Angles are the space between two lines which connect at a point, measured in degrees ($\degree$). They are grouped as acute, obtuse, reflex or right-angles. Angles are measured with a protractor and are always between $0\degree$and $360\degree$.

Types of angles

Acute angles are angles less than $90\degree$.

Right-angles are angles which are exactly $90\degree$. You can see right-angles in many places, such as the corner of a table or a square.

Obtuse angles are angles which are greater than $90\degree$ but less than $180\degree$.

Reflex angles are angles which are greater than $180\degree$.

Measuring angles

To measure angles, you can use a tool called a protractor.

Procedure

1.

When two lines meet at a point they form an angle. To measure this angle, line up the point the lines meet to the centre cross of the protractor. Make sure that one of the lines on the angle is lined up with the zero line on the protractor.

2.

See which number the other line runs through. This will be your measurement.

3.

You will see the line running through two different numbers. This is because a protractor has two sets of numbers, the inside starting from the right and the outside starting from the left. Make sure to only take the reading from the number which is on the same set as the zero you started from. If your zero is on the right, use the inside numbers. If the zero is on the left, use the outside numbers.

Note: If one of the lines is not running along the zero line you won't get an accurate measurement.

Example 1

Measure the angle shown below

Line up the cross-section of the protractor to the corner of the angle. Align the bottom line with the zero line.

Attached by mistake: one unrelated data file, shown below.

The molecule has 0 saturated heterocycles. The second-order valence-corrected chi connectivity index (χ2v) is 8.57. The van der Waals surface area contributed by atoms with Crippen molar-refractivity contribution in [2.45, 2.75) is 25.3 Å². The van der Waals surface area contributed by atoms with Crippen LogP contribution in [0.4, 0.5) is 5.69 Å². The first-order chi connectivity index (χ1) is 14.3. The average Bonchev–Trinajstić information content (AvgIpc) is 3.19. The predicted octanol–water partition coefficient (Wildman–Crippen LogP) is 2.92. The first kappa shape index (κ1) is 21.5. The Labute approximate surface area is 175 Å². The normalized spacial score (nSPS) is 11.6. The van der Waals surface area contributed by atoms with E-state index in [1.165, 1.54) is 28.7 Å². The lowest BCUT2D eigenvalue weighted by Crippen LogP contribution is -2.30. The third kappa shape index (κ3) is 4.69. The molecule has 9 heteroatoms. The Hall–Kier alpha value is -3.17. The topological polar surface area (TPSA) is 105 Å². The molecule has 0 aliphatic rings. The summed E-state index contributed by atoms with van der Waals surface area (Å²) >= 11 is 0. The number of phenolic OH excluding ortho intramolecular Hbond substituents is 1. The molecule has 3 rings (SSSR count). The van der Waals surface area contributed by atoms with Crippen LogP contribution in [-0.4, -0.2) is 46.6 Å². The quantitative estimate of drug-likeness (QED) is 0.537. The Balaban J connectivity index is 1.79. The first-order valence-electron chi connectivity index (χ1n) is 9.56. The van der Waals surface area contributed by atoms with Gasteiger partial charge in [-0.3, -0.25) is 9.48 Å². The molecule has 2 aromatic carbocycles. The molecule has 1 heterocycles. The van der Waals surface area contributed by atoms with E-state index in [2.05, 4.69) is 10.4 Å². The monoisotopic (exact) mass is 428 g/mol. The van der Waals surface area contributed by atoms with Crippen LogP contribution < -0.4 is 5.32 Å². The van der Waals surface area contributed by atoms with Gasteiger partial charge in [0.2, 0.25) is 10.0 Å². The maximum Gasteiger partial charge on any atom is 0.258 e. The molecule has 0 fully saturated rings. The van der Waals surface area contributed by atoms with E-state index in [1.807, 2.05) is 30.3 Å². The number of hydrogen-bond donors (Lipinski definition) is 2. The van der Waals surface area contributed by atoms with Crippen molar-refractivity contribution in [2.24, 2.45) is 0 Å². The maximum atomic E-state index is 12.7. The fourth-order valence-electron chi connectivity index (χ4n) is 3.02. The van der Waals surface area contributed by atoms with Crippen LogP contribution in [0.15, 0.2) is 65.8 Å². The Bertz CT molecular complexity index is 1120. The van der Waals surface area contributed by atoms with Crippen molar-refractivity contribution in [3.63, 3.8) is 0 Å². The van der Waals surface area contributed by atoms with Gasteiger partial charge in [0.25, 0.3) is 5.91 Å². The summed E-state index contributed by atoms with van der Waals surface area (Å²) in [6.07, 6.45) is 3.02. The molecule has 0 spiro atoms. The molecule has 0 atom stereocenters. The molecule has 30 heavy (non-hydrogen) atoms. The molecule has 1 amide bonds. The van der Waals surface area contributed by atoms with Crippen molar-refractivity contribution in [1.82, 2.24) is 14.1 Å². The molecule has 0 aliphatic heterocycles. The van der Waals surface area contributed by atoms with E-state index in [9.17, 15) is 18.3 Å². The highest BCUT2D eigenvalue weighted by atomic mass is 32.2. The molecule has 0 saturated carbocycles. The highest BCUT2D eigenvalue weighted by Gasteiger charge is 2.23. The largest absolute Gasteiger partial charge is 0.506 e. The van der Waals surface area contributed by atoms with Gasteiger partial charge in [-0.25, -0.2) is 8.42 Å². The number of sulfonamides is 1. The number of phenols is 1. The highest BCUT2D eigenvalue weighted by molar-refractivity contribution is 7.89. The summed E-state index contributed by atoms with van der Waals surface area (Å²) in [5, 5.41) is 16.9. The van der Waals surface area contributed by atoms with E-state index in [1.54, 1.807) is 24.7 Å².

As the zero is on the inside, go along the protractor from the inside and stop when you have reached the other line.

Therefore the angle is $\underline{45\degree}$.

Drawing angles

Once you have learned how to measure an angle, drawing them becomes very simple.

Procedure

1.

Draw a straight base line where your angle will start from (in some exercises this will already be drawn for you).

2.

Line up the cross-section of the protractor to the point you want your angle to begin, and make a mark on the paper.

3.

Starting from the zero point, work your way around the protractor to the angle you would like to draw and make another mark on the paper.

4.

Remove the protractor and use a ruler to connect the two marks you made.

Note: Always measure the angle you draw afterwards to make sure you did not make any mistakes.

Example 2

Draw a $40\degree$angle

Draw a straight base line, and line up the protractor to the point you would like the angle to begin and make a mark on the paper. Go along the zero line to $40\degree$ and make a mark on the paper. Remove the protractor, then use a ruler to connect your angle mark to your starting point mark. Check your drawing with a protractor to make sure you've drawn the angle correctly.